Housing contributes to about 20 percent of the United States’ greenhouse gas emissions. To put that in context, if the American housing stock were a country by itself, it would be among the world’s largest sources of emissions—only behind a handful of countries like China, India, Russia, Brazil and the other 80% of the United States that isn’t housing.
New research from finance professors Manuel Adelino and David T. Robinson of Duke University’s Fuqua School of Business examines the link between easy mortgage lending and the energy efficiency of U.S. housing. Their work appears as a National Bureau of Economic Research (NBER) working paper entitled, “The Environmental Cost of Easy Credit: The Housing Channel.”
As finance scholars, Robinson and Adelino wondered if mortgage credit availability had contributed to the environmental impact of housing by affecting the characteristics of the new houses being built.
The researchers considered three broad housing characteristics: size, quality and durability. More durable homes last longer but take more resources to build, so the environmental impact of durability is unclear, Adelino said. Higher-quality homes may or may not consume more energy, he said, depending on whether they incorporate energy saving features into their quality upgrades—some do, but many do not. But the effect of house size on energy use is clear. “Bigger houses unambiguously use more energy,” Adelino said.
“In the last 60-70 years, U.S. homes have become about 50 percent larger,” he said. “The energy consumption of homes increased by approximately 15 percent purely because of a house-size effect.”
The researchers studied U.S. housing data from the last six decades, focusing on three moments when financial policies affected access to mortgages:
1) The bank deregulation of the 1960s through the 1990s;
2) The restrictions on inter-state banking enacted by some states at the end of the 1990s;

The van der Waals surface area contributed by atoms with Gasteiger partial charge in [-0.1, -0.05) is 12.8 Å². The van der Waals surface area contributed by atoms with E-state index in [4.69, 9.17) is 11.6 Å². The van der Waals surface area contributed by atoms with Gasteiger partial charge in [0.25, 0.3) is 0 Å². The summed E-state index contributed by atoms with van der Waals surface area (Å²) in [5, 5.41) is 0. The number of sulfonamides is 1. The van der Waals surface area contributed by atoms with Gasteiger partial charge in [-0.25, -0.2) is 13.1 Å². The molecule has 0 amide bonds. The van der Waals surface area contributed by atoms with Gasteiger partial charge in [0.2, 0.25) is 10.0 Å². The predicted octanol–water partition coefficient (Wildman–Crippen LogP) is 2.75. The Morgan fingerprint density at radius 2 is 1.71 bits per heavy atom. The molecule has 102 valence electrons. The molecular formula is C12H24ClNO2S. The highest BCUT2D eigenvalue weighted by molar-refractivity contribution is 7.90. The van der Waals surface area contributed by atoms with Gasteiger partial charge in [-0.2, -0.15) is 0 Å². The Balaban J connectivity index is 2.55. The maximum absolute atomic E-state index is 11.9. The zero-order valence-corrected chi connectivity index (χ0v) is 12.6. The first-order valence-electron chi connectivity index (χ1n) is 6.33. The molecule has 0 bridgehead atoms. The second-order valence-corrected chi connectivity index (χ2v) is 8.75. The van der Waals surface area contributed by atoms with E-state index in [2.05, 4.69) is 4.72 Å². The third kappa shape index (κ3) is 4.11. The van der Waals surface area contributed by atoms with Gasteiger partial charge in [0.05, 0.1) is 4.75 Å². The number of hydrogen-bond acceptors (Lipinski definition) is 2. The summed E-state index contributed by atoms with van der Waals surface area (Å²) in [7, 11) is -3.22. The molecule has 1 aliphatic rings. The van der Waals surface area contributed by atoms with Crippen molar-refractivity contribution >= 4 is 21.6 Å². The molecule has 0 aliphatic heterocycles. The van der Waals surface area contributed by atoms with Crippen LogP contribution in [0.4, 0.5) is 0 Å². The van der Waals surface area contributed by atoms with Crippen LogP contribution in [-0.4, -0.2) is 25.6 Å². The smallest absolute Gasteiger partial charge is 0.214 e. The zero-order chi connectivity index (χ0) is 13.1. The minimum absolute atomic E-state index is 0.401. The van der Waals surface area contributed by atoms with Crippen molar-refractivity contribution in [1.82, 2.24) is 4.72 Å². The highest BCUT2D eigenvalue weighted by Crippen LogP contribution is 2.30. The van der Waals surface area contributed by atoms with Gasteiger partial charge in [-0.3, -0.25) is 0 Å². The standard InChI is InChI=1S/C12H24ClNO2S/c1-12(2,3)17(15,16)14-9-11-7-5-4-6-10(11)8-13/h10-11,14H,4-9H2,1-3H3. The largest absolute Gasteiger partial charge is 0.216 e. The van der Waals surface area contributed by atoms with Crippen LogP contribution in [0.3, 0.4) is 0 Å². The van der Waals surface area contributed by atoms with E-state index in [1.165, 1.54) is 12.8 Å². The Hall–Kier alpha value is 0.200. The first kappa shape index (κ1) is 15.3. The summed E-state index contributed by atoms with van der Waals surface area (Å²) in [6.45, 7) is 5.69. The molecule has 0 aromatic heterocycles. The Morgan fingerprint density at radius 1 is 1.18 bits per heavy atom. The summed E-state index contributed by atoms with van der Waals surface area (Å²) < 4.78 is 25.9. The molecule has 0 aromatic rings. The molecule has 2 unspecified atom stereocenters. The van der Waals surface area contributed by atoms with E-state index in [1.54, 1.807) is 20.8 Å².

3) The housing boom of 2001-2006, driven by the rise of mortgage-backed securities.
“We were able to isolate the effect of more generous mortgage conditions on new houses in certain zip codes, compared with zip codes unaffected by easier credit,” Robinson said.
Overall, the researchers found, easier availability of credit is responsible for about one-third of the home-size expansion through the decades.
This result is surprising, Adelino said, because you would expect that easier credit benefited lower-income, less wealthy people who weren’t receiving credit before—people who would build smaller houses, not larger homes.
“But that’s not what we found,” Adelino said. “The net effect is that when credit becomes easier, homes get larger.”
However, the researchers believe restricting the availability of mortgages would not be a viable solution and could create greater housing inequity.
“You don't want to restrict credit to people,” Adelino said. “And you don't want to change monetary policy. Those instruments are too blunt.”
Adelino said government policies such as carbon taxes and incentives could be key in mitigating the environmental impact of larger houses.
“You can impose a tax on larger homes,” Adelino said. “Or you can provide fiscal benefits for smaller homes. You might even want to incentivize homes inside urban centers, because urban living is more energy efficient than suburban living.”
Robinson also noted that many housing decisions are made by homebuilders before the buyer gets a chance to influence the outcome, suggesting policy interventions could try to align the incentives of the builders with energy-saving features of new houses.
“Most people make housing decisions based on a lot of different factors simultaneously—the quality of schools, proximity to work, neighborhood amenities,” Robinson said. ”But houses last for so long that every little, tiny choice that has a climate impact could make a huge difference over the long run.”